“this provision [defining a “small amount”] shall not apply to the resinous form of marijuana.”Minnesota Statutes §152.01, subdivision 16
Weight matters: Minnesota prosecutors charge possession of 1/4 gram or more of “the resinous form of marijuana” as a felony.
That includes a “small amount” or up to 42.5 grams – about 1.5 ounces.
Victims of the law include medical users from other states, found with a small amount of resinous form in Minnesota. (Minnesota does not yet have a medical reciprocity law.)
In contrast, the law decriminalizes 42.5 grams (slightly less than 1.5 ounces) of plant-form marijuana in Minnesota. It’s a petty misdemeanor; not a crime; cannot legally be the basis for an arrest; with the only penalty being a fine. See, Minnesota Statutes Section 152.027, subdivision 4.
Excluding the “resinous form of marijuana” makes no sense
It’s marijuana: No one questions that the “resinous form of marijuana” (honey oil, dabs, cannabis wax, etc.) is marijuana. It’s simply a form of marijuana. And another provision of Minnesota law explicitly recognizes this.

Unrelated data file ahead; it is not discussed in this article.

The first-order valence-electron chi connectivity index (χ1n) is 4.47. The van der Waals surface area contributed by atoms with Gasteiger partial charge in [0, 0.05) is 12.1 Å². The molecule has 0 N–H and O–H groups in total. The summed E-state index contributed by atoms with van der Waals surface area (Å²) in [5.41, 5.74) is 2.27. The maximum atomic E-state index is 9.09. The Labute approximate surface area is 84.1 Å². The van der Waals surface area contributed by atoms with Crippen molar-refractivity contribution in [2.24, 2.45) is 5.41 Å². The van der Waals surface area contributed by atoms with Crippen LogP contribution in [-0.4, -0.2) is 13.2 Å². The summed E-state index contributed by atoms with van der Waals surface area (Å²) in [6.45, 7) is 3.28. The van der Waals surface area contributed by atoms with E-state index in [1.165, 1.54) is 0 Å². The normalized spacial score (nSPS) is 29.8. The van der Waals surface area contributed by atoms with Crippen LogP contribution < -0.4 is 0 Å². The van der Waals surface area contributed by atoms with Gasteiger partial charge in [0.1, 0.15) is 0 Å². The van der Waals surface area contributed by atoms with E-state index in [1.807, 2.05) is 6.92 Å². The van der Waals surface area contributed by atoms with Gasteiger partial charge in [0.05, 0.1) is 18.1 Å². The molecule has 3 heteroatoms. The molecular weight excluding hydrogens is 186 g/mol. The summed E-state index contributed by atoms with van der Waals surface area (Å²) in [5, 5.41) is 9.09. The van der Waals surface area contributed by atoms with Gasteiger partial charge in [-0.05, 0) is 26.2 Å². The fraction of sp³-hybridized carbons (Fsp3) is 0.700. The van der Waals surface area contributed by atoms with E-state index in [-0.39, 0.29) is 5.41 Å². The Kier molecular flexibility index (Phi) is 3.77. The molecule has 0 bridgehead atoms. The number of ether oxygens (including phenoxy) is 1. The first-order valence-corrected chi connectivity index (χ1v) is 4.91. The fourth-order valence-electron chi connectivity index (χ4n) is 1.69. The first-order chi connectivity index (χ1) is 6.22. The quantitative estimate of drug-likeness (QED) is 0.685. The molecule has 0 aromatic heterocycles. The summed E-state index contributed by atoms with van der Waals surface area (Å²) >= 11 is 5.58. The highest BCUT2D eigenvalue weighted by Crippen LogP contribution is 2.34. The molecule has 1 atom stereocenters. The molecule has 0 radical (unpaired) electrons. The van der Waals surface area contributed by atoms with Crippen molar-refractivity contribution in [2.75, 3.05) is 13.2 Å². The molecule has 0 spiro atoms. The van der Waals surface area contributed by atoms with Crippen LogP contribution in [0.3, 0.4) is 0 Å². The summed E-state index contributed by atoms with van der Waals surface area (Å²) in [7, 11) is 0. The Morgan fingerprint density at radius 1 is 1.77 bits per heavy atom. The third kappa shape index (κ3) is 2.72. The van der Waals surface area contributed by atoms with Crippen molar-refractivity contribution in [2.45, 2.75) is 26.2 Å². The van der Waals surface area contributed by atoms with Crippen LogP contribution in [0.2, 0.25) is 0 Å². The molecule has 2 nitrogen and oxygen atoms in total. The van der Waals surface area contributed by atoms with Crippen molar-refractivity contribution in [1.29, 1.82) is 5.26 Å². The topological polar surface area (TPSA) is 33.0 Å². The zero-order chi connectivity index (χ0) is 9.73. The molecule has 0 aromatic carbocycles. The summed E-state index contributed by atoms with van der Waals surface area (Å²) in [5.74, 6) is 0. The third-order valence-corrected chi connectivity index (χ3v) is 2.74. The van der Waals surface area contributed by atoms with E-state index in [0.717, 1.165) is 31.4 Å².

The definition of “Marijuana” in Minnesota Statutes §152.01, subdivision 9, defines it as:
“all parts of the plant of any species of the genus Cannabis, including all agronomical varieties, whether growing or not; the seeds thereof; the resin extracted from any part such plant; and every compound, manufacture, salt, derivative, mixture, or preparation of such plant, its seeds or resin…”Minnesota Statutes §152.01, subdivision 9
Minnesota Legislature Public Policy favors the resinous form
In 2014 the Minnesota legislature and Governor adopted into law a medical marijuana program. And their specific, legislative finding, was the resinous form of marijuana was safer and preferable to the plant-form of marijuana. So Minnesota law now contains a preference for the resinous form of marijuana, over the plant-form. And this is the legislature’s declaration of public policy.
Minnesota medical marijuana program participants can lawfully possess and use the resinous form of marijuana only.
“‘Medical cannabis’ means … the genus cannabis plant, or any mixture or preparation of them, including whole plant extracts and resins, … in the form of … liquid, including, but not limited to, oil; pill; but not … dried leaves or plant form…”)Minnesota Statutes §152.22, subd. 6